War Over the Mediterranean
and War Over North Africa
deliver the story of the Sparvieri
in its most famous roles, attacking Allied shipping and bombing Malta, and confronting the British before and after the arrival of the Afrika Korps. If one is interested in "also ran" aircraft, then these chapters are especially interesting as we read about Sparvieros
and Fiat fighters fighting Fairey Fulmars, Gloster Gladiators, and Bristol Blenheim I fighters, as well as meeting the Hawker Hurricane for the first time. That first meeting between a single Hawker (accompanied by Gladiators) and trimotor Savoia-Marchettis witnessed a triple kill by the Hurricane pilot, and supported by Italian witnesses. Against Faireys and Glosters the S.79s usually gave as good as they got. On the other hand, arriving fast single-seat multi-gun monoplanes began clipping the wings of the Sparrowhawk.
Finally, In East African Skies
recalls the mini-war fought over Somaliland. We again encounter uncommon aircraft and also French Air Force participants.
The S.79 was not built in great numbers and thus deployments were usually small groups of aircraft compared to Luftwaffe and Western Allies raids; that is why many of the pilots and crews - of both sides - are identified by name and fate. I think that makes a book far more interesting.
Photographs, Artwork, Graphics
I am not familiar with galleries of S.79s and this book is very interesting to me in that regard. Italian flyers apparently had a good selection of cameras and film. Many of the photos are of airmen and yet the star is the S.79 aircraft - in the air and on the ground. Osprey picked a selection that are well developed, clear and sharply focused. Several interesting images show S.79s with varying amounts of battle damage - always sought after by modelers.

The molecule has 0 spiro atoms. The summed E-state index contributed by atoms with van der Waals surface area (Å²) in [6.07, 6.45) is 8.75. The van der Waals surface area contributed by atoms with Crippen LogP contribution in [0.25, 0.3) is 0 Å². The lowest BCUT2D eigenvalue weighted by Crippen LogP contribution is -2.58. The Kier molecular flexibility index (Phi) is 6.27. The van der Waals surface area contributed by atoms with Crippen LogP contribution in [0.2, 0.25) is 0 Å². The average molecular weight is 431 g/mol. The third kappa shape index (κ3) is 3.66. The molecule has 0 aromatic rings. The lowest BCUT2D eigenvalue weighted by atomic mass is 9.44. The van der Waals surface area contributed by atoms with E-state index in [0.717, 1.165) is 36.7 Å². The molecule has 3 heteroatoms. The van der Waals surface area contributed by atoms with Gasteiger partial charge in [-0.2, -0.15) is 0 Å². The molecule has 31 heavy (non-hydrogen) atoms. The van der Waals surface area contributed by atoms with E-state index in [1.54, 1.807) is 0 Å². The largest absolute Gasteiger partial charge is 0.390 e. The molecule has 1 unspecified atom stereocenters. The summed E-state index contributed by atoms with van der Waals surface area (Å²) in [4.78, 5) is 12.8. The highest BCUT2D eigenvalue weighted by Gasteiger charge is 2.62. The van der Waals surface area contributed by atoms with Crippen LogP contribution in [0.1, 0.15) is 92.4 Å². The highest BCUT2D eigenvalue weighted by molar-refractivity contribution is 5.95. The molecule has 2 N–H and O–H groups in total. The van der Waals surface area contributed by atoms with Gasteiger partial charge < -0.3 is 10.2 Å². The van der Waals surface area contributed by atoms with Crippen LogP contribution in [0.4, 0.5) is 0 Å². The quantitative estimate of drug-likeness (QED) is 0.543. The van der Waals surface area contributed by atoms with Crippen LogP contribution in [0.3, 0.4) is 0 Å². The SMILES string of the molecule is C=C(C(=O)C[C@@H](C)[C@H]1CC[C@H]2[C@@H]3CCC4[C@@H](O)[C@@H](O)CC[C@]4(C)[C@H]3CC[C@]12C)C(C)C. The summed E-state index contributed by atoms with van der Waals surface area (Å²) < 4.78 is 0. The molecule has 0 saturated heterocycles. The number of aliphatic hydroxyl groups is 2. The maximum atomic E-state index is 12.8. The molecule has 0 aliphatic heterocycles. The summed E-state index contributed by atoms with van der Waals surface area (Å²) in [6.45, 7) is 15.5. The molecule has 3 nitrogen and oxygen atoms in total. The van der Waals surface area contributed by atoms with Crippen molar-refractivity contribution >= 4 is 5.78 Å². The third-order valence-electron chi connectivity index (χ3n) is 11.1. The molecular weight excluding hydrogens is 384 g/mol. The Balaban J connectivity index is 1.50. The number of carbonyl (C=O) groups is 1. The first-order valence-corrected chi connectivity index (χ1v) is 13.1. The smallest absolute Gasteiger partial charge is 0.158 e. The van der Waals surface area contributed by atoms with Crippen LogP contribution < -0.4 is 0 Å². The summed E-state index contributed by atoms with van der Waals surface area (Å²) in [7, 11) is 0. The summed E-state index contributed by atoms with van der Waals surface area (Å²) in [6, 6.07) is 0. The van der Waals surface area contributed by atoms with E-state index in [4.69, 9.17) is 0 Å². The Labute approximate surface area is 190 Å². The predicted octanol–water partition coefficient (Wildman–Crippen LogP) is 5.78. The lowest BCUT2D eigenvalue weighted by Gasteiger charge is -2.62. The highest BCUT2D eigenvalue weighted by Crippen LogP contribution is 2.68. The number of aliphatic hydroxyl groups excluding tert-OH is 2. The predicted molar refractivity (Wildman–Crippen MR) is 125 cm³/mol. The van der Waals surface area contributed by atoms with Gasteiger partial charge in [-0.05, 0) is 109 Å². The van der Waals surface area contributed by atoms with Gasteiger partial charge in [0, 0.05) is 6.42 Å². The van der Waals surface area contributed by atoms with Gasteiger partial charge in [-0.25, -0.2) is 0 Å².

Artist Richard Caruana created 30 full-color profiles of Sparvieros
and 15 unit badges. Regia Aeronautica
aircraft are very popular due to their remarkable and varied camouflage schemes and this book reveals these. Each profile and badge features its own narrative and description in the appendices.
Graphics include these tables:
A) S.79 Warship Kills 1940-41
B) S.79 Merchant Ship Kills 1940-41
Be aware that, as often happens with Osprey books, the content is very different in the book than what is advertised on the website. The website shows appendices A-E. The chapter titles are different, too.
ConclusionSavoia-Marchetti S.79 Sparviero Bomber Units
is another good book about the Italian war machine of WWII. The text is very good and informative. The artwork and photographic support is excellent. I am an enthusiast of the early war years and secondary theaters and campaigns, and find this subject very interesting.
I am surprised and disappointed that no description of the design and development of the S.79 is discussed aside from the use by Generals to fly around the Italian empire. For me, a basic overview of the development of an aircraft is needed to round out the history of it.
That critique aside, I am satisfied with this book. I have long sought a war history of the S.79 and find this to be a fine resource for Regia Aeronautica
historians and modelers and I recommend it.
Please remember to mention to Osprey and retailers that you saw this book here - on